Although practitioners in I-O psychology commonly measure and examine a wide range of themes in their work, “hope” has not typically been among them. However, a new paper by Leehu Zysberg aims to better understand the relationship of this personality trait (which has its roots in the positive psychology movement) to organizational psychology, specifically the personnel selection process.
THE RESEARCH STUDY
As defined by Zysberg, hope can be conceptualized as a motivational factor, consisting of both emotional and cognitive components. In connecting hope to personnel selection, Zysberg hypothesized that hope would influence individuals’ coping styles; to the extent that an individual’s coping style was problem-solving-oriented, Zysberg hypothesized that performance on several selection assessments (e.g. a cognitive ability test, personality assessment, interview, etc.) would be enhanced. Said another way, Zysberg’s main hypothesis was that higher levels of hope would promote problem-oriented coping, and that this coping style would enhance performance on a variety of selection assessments, thus leading to a higher likelihood of a hiring recommendation.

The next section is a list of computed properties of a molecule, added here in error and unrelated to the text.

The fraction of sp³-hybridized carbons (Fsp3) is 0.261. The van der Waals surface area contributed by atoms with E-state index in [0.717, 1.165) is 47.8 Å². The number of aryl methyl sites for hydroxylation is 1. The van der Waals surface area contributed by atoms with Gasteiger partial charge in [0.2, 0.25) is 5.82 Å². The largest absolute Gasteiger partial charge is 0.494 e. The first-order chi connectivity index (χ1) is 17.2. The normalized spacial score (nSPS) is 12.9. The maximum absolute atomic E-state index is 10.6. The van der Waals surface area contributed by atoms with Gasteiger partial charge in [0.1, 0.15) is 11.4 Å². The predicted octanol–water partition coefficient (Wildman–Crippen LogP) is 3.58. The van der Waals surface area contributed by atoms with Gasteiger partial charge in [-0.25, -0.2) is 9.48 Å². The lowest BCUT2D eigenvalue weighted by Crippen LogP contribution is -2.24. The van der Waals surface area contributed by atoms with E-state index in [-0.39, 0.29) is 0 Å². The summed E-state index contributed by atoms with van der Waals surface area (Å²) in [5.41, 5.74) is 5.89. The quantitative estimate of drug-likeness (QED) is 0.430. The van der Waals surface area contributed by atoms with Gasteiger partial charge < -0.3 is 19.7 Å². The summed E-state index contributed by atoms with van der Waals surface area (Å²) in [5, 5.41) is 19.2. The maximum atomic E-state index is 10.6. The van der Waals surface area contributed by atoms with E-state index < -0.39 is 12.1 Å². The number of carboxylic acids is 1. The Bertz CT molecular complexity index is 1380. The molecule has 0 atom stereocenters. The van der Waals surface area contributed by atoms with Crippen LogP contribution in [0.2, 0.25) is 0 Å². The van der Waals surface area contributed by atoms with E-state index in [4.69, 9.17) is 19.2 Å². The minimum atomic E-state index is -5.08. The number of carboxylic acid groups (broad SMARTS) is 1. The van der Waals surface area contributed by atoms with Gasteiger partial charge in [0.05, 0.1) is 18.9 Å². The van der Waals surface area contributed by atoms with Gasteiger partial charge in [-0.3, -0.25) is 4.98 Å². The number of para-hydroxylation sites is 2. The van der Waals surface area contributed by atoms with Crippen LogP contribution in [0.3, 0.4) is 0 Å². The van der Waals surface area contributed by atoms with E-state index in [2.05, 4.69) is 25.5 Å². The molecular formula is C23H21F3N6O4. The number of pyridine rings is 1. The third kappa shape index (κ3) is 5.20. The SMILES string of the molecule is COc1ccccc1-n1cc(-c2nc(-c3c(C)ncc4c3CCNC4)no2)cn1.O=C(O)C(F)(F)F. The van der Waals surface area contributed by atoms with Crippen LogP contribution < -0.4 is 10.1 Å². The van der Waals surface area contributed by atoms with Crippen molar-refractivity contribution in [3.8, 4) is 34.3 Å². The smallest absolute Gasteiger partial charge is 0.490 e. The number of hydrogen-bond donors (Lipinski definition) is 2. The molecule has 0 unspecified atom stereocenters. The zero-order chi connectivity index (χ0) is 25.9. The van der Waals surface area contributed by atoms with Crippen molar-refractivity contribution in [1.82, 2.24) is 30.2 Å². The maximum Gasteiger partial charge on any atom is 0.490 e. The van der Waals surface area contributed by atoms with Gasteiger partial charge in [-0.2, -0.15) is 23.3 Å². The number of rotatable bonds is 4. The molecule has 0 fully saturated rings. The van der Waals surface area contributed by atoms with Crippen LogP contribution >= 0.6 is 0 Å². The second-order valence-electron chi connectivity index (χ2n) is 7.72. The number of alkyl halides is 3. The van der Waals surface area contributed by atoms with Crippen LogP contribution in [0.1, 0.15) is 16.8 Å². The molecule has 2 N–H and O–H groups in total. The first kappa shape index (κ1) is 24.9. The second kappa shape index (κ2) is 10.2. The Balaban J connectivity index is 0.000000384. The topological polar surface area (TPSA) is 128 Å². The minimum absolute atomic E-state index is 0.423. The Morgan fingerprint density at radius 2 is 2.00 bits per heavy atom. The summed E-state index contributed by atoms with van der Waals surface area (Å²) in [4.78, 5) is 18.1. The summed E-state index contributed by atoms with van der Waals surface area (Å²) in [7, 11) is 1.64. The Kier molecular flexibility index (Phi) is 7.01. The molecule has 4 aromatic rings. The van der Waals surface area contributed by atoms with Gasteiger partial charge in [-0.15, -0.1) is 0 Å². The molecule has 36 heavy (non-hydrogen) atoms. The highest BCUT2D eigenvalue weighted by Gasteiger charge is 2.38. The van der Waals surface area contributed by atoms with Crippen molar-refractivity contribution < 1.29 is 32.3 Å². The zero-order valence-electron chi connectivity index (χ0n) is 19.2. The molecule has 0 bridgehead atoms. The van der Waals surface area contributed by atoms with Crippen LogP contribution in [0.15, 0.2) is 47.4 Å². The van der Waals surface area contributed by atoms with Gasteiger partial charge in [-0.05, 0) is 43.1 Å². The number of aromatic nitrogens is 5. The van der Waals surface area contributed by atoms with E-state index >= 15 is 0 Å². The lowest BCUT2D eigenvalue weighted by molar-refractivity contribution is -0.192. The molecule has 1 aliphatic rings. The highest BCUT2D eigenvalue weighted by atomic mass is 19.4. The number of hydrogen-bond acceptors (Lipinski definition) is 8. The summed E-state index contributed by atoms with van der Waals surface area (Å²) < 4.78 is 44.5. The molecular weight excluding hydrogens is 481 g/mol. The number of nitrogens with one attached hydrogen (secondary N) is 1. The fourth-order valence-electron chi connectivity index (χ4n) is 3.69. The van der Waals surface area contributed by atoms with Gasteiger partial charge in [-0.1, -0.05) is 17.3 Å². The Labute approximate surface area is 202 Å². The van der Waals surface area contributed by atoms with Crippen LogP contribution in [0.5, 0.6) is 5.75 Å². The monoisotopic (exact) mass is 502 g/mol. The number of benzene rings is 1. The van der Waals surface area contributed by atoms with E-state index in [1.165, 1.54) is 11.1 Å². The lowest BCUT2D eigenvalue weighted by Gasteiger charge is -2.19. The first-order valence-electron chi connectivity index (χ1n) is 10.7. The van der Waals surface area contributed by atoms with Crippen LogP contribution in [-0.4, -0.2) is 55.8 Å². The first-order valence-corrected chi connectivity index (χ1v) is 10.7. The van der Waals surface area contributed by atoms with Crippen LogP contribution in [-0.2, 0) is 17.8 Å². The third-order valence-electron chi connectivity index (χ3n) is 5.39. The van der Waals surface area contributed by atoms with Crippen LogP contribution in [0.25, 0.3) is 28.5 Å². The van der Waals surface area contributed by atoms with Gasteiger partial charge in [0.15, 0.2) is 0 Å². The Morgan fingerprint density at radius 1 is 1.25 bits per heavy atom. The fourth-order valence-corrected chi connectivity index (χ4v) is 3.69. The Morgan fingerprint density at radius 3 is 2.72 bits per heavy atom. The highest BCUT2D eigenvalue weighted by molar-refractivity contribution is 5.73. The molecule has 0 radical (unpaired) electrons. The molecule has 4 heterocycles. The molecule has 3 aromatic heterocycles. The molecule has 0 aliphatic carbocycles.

Overall, advanced statistical techniques provided partial support for the author’s hypotheses; specifically, hope was significantly related to some, but not all, of the selection assessments, while coping was also found to have a direct relationship with hiring recommendation (i.e. without the mediating role of performance on the selection assessments).
THE BOTTOM LINE
Certainly, a great deal more research will be needed to identify what place, if any, hope has in evidence-based human resource management. Zysberg provides a first step in understanding hope and raising awareness for this construct; additional research will help us to understand if hope is relevant for prediction in I-O psychology.
Zysberg, L. (2012). Hope in personnel selection. International Journal of Selection and Assessment, 20, 98-104.
Image credit: istockphoto/kitzcorner